Market Power, Wages, Unemployment and Economic Policy
A while ago in writing about the new calls for protectionism on both the Right and the Left I wrote the following,
But the thing is that we can’t prosper and protect jobs from competition overseas. It is like trying to prosper by moving to an isolated location and producing everything you need. While you might be able to do it, you lose out on specialization that comes with market economies. In international trade the idea of specialization is called comparative advantage and is the driving idea behind why free trade is a good idea. Think of it this way. If protectionism is a good thing for a country why isn’t a good thing inside that country? Why not give a specific firm in a given industry protected status in that it does not face tariffs that all of its competitors face? Why not create a single firm in each industry that way it can hire people and pay them lots of money in terms of wages which in turn will stimulate demand and thus bring about economic nirvana.
Nobody took the bait and tried to defend the above notions. Probably because they know they can’t be defended…which interestingly enough makes the proponents of the various calls for protectionism intellectually dishonest at the very least (although I suppose for some they just don’t have a clue how to defend the above position).
James Hamilton makes the same point, but in relation to a discussion of whether or not some New Deal policies actually prolonged the Great Depression (the answer is, “Yes,” and anybody who seriously believes otherwise is just being foolish),
The notion that if we can just create more monopoly power for every single sector of the economy, encouraging every sector to produce less so they can raise their wages and prices, that we will then somehow make everybody richer, is so spectacularly wrong-headed…
That is exactly right. The problem is that when a firm gets more market (monopoly) power it reduces production. After all, what happens when the supply of something decreases, but demand stays the same? The price goes up. This is one of those conclusions in economics that just about every economist will agree with. What did we see during the Great Depression then the National Industrial Recovery Act of 1933 and the National Labor Relations Act of 1935 were enacted? We can turn once again to Prof. Hamilton,
What is supposed to help the economy recover is that a substantial pool of unemployed workers should result in a fall in wages and prices that would restore equilibrium in the labor market, as long as the government just keeps the money supply from falling (which, as just noted, the Fed failed most spectacularly at doing during 1931-32). And yet, in the midst of quite significant unemployment, between 1933 and 1934, average hourly earnings increased by over 25% in sectors such as iron and steel, furniture, and cement, and over 50% at lumber mills. How could that be?
Cole and Ohanian noted that many in the Roosevelt Administration believed that the severity of the Depression was due to excessive business competition that led to wages and prices that were too low. I actually agree, in a perverse sense, with part of that diagnosis– I see the rapid deflation of 1929-33 as quite destabilizing. But I’m inclined to believe that the way to fix that would have been through a monetary and fiscal expansion rather than trying to lift nominal wages and prices back up by sheer government fiat.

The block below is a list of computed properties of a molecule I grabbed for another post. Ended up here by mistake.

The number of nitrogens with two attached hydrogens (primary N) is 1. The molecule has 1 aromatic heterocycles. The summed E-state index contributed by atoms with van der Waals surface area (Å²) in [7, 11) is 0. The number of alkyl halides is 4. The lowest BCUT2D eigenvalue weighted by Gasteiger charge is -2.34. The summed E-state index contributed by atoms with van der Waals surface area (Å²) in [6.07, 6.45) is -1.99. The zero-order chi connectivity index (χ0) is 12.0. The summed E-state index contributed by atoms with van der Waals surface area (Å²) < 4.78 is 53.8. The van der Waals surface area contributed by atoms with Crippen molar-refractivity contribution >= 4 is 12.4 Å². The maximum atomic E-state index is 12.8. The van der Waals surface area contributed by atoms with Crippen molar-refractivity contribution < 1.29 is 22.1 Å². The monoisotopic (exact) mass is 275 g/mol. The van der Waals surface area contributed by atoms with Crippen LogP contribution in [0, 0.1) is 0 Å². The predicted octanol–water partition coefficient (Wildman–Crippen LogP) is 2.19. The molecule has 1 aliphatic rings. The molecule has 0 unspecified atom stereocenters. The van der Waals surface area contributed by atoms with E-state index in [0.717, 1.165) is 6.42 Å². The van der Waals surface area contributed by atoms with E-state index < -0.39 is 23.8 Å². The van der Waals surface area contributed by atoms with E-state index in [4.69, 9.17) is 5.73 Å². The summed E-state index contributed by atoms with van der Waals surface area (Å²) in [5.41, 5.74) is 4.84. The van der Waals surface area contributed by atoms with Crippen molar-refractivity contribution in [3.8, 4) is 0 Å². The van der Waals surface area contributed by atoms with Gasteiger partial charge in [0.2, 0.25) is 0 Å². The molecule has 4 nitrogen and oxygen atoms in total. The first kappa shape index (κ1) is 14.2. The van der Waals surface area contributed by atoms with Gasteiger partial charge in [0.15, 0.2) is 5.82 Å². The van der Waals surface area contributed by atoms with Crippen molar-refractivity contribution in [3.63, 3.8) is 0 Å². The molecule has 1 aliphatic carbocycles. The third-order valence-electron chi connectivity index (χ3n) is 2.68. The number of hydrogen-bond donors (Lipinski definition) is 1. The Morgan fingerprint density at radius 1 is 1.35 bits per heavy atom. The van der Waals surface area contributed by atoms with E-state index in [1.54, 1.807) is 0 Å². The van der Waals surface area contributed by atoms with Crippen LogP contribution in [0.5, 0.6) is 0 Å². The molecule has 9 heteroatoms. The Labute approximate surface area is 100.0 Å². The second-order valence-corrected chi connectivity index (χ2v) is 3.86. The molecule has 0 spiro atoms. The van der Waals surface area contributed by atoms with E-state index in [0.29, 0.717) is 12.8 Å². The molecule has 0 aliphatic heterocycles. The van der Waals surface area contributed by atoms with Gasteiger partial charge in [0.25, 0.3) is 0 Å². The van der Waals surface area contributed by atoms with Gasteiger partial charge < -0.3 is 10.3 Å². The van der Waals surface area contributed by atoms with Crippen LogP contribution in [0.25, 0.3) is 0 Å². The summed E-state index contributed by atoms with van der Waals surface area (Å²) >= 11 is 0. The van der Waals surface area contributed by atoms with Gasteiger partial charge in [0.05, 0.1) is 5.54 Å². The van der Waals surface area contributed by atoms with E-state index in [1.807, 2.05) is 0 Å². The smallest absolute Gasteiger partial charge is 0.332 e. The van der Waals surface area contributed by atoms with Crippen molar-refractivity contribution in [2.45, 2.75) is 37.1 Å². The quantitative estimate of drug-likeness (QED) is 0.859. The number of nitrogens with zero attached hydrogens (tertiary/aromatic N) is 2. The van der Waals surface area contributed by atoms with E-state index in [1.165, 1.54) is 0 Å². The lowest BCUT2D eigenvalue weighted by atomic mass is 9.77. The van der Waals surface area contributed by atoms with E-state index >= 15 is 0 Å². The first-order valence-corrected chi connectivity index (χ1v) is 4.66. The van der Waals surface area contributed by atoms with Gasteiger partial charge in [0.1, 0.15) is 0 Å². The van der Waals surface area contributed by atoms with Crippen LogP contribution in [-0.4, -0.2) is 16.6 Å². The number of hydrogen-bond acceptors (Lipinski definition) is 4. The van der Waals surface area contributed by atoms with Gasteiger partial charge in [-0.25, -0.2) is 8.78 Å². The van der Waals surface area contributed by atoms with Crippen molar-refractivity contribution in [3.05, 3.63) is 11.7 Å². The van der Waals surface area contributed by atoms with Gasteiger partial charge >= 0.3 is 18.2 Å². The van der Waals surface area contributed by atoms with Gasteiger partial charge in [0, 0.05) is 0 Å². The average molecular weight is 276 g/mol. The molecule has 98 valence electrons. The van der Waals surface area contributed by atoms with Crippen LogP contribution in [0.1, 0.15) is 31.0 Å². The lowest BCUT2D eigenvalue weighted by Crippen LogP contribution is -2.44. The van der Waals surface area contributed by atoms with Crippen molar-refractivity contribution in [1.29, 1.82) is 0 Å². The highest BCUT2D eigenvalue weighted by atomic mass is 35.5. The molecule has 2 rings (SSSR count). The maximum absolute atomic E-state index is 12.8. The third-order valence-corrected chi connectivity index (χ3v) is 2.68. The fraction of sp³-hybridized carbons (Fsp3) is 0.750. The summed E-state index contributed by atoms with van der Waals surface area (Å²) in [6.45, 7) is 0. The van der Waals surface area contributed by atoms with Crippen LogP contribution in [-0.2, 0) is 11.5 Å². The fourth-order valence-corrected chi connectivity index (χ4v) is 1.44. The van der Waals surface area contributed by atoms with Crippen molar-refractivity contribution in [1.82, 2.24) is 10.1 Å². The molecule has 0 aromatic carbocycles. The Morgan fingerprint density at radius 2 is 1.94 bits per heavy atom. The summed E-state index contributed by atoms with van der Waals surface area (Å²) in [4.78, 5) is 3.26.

The purpose of the NIRA and NLRA was to promote labor and trade practice provisions so as to limit the extent of competition between firms and competition between workers. Among the NIRA codes that Cole and Ohanian highlight include minimum prices below which firms were not allowed to sell their products, restrictions on productive capacity and the amount that could be produced, and limitations on the workweek. Cole and Ohanian concluded on the basis of model simulations that these kinds of New Deal policies might have accounted for 60% of the persistence in the output gap.
So you might get an increase in the wages of say those who hang dry-wall, but you will likely get a contraction in the number of people employed in that area and you’ll also get an increase of people looking for work in those areas. The result: more unemployment. Congratulations you now support, as official government policy, increasing unemployment. This is why the economic arguments, in my opinion, against immigrant workers is just…well wrongheaded to use Prof. Hamilton’s expression. Controlling the borders for security reasons makes more sense, but also alllowing in those who are not security threats who are simply looking for a better life and work also makes sense. Economic competition has tended to promote growth, improved living standards and so forth for all involved. Not immediately to be sure, and with some adjustments that for some can be painful. However, trying to prevent competition instead of trying to make the adjustments smoother and less painful is just a foolish policy perscription.
A competitive firm will produce to the point where marginal cost = marginal revenue = price. The reason for this is that the firm has no market power and hence any changes in output has no effect on price. For a firm with market power this is not true. The firm will still produce to the point where marginal cost = marginal revenue, however both sides of the equation are functions of output. That means that marginal revenue is no longer simply the price. Price is then determined by the output determined by the equation of marignal cost and marginal revenue and since the marginal revenue is everwhere below the demand curve it follows that price > marginal revenue and hence that output is lowered under monopoly than with a competitive market. The same result holds, qualitatively for markets that are between competitive markets and monopoly markets such as markets that are characterized as oligoply.